Allan Davis is no longer employed at Lotto Dstny. The collaboration with the Australian sports director was recently terminated.

Just before the Tour de France, Davis was hit by a personal affair. The team decided not to take him to the Tour to keep the peace, but did start an internal investigation into accusations regarding transgressive behaviour.

"Without going into details, it has been decided to stop the collaboration with Allan," says CEO Stephane Heulot. "Lotto Dstny has its own values and standards which we apply in our daily work and in the team. We have a line that we do not deviate from and we require our employees to adhere to it. We prioritise the well-being and integrity of our team and a further collaboration was therefore impossible."

In the meantime, the other sports directors are taking over Allan Davis' duties and a solution is being sought for next season.

Neither the team nor its employees will make any further comments on this statement.

Commenting at the time of Davis' omission from the team's Tour plans, a Lotto Dstny spokesperson told road.cc it is "a personal case" that "has nothing to do with the team".

During the race, the disgraced sports director released a statement saying he regrets "the way I conducted myself and the impact it had on the person involved".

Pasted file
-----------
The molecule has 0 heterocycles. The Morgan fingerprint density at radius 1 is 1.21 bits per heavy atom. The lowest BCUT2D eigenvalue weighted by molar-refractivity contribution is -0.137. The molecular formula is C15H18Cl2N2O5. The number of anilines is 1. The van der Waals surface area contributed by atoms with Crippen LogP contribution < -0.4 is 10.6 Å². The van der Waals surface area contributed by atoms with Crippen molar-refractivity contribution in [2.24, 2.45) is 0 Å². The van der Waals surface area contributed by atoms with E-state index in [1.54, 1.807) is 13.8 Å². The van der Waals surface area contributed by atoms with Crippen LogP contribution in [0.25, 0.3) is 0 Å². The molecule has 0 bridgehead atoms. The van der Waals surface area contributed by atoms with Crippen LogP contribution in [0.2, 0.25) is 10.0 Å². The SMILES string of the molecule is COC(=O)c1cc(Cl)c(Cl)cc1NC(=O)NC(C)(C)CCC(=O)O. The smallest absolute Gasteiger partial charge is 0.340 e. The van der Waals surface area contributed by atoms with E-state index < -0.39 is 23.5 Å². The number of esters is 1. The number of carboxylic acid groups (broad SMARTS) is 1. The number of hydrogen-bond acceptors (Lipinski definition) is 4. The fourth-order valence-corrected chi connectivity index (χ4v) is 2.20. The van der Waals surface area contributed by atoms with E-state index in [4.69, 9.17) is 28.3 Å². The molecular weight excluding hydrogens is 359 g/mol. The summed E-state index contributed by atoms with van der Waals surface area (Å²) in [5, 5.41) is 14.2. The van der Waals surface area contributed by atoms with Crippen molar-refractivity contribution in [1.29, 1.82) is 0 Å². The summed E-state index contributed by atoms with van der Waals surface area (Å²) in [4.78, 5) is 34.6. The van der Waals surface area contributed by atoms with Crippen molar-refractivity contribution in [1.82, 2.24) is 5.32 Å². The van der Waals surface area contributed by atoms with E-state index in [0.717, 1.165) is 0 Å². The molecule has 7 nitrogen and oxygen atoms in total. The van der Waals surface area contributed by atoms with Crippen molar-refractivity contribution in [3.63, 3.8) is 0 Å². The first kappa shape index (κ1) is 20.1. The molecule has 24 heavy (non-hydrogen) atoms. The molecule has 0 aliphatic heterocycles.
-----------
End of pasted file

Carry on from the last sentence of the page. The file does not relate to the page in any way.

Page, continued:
"I acknowledge that our multiple direct-messaging interactions in May and June of 2023 touched upon both personal and professional matters. We discussed topics related to relationships, family and work, and I understand that at times my words and actions were inappropriate. I failed to consider the consequences of my behaviour, and for that, I am truly sorry.

"There have been reports that I have engaged with other Twitter users in an 'unsolicited' manner. This is true, as over the past 15 years I have often sent direct messages to new male and female followers to thank them for following my Twitter account. This is the nature of social media, and a common practice of influencers and content creators on different social media platforms with the purpose of engaging with ones' followership base.